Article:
There has been a lot of talk of an incoming recession, but many wonder when it will actually hit as the United States draws closer to its longest period of expansion ever, which it will hit in July.
There’s no big neon sign in Times Square flashing “RECESSION” when the time finally comes. The National Bureau of Economic Research’s Business Cycle Dating Committee makes the call, and the committee tends to wait about a year to announce the end of an expansion after analyzing various factors, according to Bloomberg. So by the time it’s confirmed, the U.S. may already be a few months into the downturn.
Overall, the country’s economy has been healthy throughout the first half of the year with increased consumer spending and a solid 3.2% GDP growth in the first quarter. But that doesn’t seem to be enough as investors expect the Federal Reserve to cut interest rates soon after a poor jobs report, an extended period of lower inflation and an ongoing trade war between the U.S. and China.
In a recent survey polling economists on Bloomberg, chances of a recession in 2019 grew from 25% to 30%. Here are a few factors that economists study when trying to determine when a recession will hit.
The yield curve refers to the difference in rates between Treasuries with short-term and long-term maturities. Most of the time, long-term yields are higher because investors typically demand higher returns for locking up their money for a longer period. But when short-term rates are higher — known as an “inverted” curve — it’s a sign economic growth is expected to ebb, with policy rates eventually falling to cushion the slowdown.
The spread between three-month and 10-year securities has inverted before each of the last seven recessions, elevating such an event as a key signal of a future economic downturn. But it’s not automatic, and some argue central bank policies like quantitative easing have made the curve less of a direct predictor.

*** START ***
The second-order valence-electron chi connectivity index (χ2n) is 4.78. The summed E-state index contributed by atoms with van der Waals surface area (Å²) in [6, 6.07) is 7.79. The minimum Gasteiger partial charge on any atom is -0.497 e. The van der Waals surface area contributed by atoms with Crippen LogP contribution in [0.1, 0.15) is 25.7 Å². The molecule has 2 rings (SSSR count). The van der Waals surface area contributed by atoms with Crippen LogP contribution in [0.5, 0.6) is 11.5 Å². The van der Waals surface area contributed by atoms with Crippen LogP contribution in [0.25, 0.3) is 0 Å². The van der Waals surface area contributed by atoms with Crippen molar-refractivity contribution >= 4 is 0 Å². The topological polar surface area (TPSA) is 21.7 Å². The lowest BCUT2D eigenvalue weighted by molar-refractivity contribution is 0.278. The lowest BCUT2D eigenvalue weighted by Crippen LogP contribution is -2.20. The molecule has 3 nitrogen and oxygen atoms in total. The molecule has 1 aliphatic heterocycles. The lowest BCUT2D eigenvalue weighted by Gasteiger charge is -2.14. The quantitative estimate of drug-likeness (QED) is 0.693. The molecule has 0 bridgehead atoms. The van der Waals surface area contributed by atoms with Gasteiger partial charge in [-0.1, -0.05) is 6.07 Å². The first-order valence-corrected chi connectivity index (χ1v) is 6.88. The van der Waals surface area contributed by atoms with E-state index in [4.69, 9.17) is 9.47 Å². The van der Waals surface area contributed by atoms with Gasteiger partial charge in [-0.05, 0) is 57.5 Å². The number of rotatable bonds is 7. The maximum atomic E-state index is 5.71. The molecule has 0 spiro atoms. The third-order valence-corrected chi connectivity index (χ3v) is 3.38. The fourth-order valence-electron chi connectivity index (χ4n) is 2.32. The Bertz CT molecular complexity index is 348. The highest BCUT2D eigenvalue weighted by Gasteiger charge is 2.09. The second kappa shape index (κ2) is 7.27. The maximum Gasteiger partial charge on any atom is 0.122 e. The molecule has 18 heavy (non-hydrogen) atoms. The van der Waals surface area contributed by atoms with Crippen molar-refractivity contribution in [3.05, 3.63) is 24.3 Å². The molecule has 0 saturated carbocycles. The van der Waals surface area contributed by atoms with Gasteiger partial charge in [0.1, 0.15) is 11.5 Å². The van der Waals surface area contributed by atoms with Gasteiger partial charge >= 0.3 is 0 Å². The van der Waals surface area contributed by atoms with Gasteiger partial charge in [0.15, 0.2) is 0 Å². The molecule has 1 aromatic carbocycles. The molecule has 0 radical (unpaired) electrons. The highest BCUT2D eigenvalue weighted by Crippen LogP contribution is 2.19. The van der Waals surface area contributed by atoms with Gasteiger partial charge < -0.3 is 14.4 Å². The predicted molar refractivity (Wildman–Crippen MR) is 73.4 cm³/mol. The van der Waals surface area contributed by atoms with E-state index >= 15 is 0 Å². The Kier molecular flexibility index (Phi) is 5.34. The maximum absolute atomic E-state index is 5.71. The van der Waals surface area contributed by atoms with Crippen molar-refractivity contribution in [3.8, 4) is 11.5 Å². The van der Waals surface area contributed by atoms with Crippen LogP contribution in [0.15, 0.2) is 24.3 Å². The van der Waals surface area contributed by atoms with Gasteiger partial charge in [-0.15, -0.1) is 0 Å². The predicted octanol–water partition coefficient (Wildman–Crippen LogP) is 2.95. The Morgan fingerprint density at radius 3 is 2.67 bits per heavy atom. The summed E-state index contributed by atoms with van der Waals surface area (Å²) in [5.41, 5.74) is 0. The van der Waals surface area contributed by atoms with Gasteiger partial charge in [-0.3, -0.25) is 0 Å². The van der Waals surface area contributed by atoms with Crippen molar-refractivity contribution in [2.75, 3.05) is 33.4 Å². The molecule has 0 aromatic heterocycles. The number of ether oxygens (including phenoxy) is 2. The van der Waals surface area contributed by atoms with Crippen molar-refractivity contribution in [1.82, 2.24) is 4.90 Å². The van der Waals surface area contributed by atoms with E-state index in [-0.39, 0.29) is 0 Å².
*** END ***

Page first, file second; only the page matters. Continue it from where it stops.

Another weather vane monitored by economists consists of whether borrowing conditions are getting tougher, especially for small- and medium-sized businesses. Surveys such as the Fed’s poll of senior loan officers and the National Federation of Independent Business’s gauge of credit conditions relay this type of information.
“If banks are tightening the spigot because of what they see as excesses out there and increasing risks and that sort of thing, that tends to be a leading indicator,” said Joshua Shapiro, chief U.S. economist at MFR Inc.
Surveys like those from the Institute for Supply Management offer a snapshot of economic activity among producers. In May, ISM’s manufacturing index fell to its lowest level since 2016 but still held above the 50 mark that indicates expansion.
The downward trend suggests “there’s been a lingering caution on behalf of businesses,” said Jesse Edgerton, senior economist at JPMorgan Chase & Co. “We have seen that already playing out in declines in capital expenditures, and then I think the big concern is whether it further turns into a slowdown in hiring.”
The ISM survey also contains some sub-indicators that can provide a look at what’s likely to happen like new orders and backlogs, while anecdotes in the report can flag risks like slowing demand or the negative impact of tariffs. Slow orders can precede layoffs if companies already have slack — or can be manageable if production is already stretched.
Still, manufacturing contracted in 2015 and early 2016 without pushing the economy into a recession.
Monthly payroll data is often described as a coincident indicator — it does a good job at showing the health of the labor market in any given month. But by the time companies stop creating jobs or are even possibly laying off workers, economic weakness has already set in.
Initial jobless claims show how many Americans are applying to receive unemployment benefits and can give a sense of where the economy is headed. A significant and sustained pick-up in jobless claims suggests companies are boosting layoffs and a recession could be fast approaching.
A related leading indicator is temporary hiring. The logic goes: When times are good, businesses may recruit temporary hires to meet demand. When times are bad, temporary hires are often the first to go.
“As long as consumers and services hold, the economy holds,” said Simona Mocuta, senior economist at State Street Global Advisors.